Reforming Canada’s Gun Control Laws
CLU3M0 – B
Wednesday, November 14, 2012
Ms. Grant, Mr. Melkoumian
Guns have proven to provide power to the people for centuries until now, where in Canada only the government holds this power entirely. In Canada, the use of guns has been limited so strictly that the people virtually have no control over guns at all; this is due to the unreasonable gun controls of Canada. To begin, the cost to enforce gun control laws in Canada is unnecessary, and blocks nearly all potential profit of the gun market thus adding to the downward trend of the economy. Furthermore, these laws have proven useless in achieving their sole objective, stopping crime. Lastly, the laws do not demonstrate the fundamental rights and freedoms set by the constitution due to unreasonable laws and vigorous investigations. Therefore, the gun control laws of Canada must be reformed to allow Canadian citizens to use guns under regulation because it costs Canada greatly to enforce the gun control laws, they have proven useless in stopping crime, and the laws are unjust to Canadian citizens.
By enforcing gun control laws Canada spends an unnecessary sum of money which alternatively could be used to accumulate a profit if reformed. The gun control legislation at first glance was estimated to cost two million dollars but has exceeded that amount tremendously. A financial expert noted, “The most vehemently debated aspect of Canada's gun control legislation is the gun registry program, a project which has reportedly exceeded its initial budget estimate by nearly $1 billion dollars” (Paul). This massive budget could be used towards other aspects of Canadian lives, ones that have a positive impact unlike gun control laws. Moreover, not only do control laws have a massive budget but they also block out an entire market completely, the gun market. An expert on the matter stated, “Firearms have been a significant contributor to the economy of Canada since the days when every town and village in the country had at least one resident gunsmith” (Renneboog). As a result, the gun control legislation proves to be an unreasonable negative impact on the economy with its blockade of the fire arms market. To continue, a major aspect of this market is the hunting community; it is community that attracts tourists and promotes healthy active living. In 1996 Statistics Canada surveyed that at least 1.2 million Canadians took part in hunting activities with a combined expenditure of $824 million (Renneboog). This number has decreased over the years because of gun control related legislations that if continued, will make this Canadian heritage extinct. Thus, gun control proves to be an unaccounted for expense that instead could be acting as a revenue to the Canadian economy.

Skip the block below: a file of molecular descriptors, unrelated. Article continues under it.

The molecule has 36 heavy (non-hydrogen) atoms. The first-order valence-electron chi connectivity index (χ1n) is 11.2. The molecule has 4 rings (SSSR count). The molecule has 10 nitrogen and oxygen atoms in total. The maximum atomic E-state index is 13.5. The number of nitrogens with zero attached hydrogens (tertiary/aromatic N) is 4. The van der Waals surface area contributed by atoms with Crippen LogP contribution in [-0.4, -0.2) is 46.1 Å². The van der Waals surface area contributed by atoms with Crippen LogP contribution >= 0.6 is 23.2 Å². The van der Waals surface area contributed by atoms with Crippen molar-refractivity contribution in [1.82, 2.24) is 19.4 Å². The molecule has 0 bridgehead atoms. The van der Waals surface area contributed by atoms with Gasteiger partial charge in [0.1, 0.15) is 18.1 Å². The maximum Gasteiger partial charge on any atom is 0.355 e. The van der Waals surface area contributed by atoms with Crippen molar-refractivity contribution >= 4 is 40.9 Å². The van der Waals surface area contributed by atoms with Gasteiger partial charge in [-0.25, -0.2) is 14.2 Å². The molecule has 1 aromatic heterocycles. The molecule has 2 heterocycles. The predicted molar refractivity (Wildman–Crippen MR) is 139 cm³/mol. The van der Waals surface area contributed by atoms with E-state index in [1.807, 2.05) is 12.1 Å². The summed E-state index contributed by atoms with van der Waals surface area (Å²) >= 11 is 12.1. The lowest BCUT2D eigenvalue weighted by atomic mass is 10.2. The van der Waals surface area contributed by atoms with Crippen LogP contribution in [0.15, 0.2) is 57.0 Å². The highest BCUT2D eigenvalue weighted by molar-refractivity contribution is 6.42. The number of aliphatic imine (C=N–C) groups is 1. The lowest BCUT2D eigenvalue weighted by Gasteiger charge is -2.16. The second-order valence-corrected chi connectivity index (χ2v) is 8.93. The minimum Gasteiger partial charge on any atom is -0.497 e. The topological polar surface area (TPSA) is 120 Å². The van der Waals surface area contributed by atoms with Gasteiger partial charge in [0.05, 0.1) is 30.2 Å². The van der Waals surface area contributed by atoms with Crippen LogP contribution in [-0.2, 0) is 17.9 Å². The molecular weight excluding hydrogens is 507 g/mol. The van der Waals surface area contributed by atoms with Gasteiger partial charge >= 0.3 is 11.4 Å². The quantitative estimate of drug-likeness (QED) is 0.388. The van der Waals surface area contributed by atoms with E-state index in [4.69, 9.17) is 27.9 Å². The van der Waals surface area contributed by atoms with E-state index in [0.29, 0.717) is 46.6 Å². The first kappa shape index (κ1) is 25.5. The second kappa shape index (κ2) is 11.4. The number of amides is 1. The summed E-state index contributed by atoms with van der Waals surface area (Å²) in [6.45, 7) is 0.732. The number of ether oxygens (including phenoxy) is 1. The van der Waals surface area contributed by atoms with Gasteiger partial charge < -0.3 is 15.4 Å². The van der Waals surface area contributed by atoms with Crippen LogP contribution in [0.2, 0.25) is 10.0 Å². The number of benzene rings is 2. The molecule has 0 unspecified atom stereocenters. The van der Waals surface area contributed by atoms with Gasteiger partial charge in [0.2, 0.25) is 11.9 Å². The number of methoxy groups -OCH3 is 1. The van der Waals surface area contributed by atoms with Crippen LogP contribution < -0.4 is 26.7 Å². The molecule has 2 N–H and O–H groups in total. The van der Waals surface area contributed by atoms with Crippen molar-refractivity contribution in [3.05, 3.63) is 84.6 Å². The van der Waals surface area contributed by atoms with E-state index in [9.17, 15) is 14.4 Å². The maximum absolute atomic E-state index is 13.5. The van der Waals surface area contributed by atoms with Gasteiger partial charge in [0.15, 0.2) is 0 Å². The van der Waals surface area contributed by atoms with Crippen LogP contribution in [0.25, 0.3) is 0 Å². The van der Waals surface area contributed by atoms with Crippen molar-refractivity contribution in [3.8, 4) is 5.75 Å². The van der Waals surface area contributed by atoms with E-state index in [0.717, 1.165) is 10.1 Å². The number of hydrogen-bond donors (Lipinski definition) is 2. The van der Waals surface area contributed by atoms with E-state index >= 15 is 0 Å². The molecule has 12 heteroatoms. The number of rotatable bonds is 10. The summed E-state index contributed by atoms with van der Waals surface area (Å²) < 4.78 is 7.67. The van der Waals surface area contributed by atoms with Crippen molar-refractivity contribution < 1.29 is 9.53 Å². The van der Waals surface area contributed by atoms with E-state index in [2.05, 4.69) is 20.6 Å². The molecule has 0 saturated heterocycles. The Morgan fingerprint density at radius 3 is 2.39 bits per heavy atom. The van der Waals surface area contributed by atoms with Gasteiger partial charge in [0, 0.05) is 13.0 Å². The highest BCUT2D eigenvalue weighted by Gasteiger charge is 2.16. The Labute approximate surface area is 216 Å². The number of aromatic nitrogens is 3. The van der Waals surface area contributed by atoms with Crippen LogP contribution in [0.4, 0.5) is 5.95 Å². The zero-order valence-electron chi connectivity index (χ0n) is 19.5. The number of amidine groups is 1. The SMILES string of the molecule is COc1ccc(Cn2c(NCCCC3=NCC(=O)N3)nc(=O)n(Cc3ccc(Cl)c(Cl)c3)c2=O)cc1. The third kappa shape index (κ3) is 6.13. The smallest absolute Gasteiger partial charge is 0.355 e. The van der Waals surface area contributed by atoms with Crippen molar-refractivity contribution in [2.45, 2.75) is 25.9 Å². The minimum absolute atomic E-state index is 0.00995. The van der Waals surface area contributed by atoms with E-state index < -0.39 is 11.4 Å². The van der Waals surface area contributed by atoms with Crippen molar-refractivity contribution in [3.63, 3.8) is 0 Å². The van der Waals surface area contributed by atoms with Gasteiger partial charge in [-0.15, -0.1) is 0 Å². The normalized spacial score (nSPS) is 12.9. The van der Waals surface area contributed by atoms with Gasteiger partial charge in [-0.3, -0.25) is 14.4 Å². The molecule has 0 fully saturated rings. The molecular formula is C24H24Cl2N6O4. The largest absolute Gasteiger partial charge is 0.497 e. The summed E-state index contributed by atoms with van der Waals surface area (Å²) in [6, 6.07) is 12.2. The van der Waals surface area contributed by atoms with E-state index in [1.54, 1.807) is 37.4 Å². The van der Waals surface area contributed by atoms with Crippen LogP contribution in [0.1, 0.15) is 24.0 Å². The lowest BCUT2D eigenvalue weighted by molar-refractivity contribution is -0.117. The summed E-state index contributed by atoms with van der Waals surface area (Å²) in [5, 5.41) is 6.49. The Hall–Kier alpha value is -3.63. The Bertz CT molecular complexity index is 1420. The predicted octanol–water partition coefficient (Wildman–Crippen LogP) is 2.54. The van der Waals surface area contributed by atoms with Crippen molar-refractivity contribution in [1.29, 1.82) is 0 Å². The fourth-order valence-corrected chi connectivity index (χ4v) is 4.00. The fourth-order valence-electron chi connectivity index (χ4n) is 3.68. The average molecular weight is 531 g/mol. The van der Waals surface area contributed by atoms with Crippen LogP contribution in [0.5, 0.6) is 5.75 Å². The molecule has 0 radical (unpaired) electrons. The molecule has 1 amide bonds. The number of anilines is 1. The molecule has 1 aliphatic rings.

The backbone of gun control laws, preventing crime, has fallen short from delivery as fire arm related crimes continue, most prevalently in recent shootings such as the Eaton Centre shooting. To begin, many researchers have noted that fire arm legislation do little to prevent crime, “It has also been demonstrated that the registration of a long gun goes not prevent its use in either suicide or crime” (Renneboog). A gun is merely a tool and instead of investing money in control guns, this money should be invested in policing to control people. Furthermore, gun control laws aim to control legal gun owners rather than control the criminal use of guns, “Bill C-68 put more restrictions than ever on legal handgun ownership, but did nothing to address illegal handgun ownership” (Lee). As a result the legislation punished legal gun owners while failing to do anything against illegal gun owners thus rendering the legislation pointless. Lastly, across the world similar gun control laws have failed on multiple occasions. Most prevalently in the case of New Zealand, where a legislation for the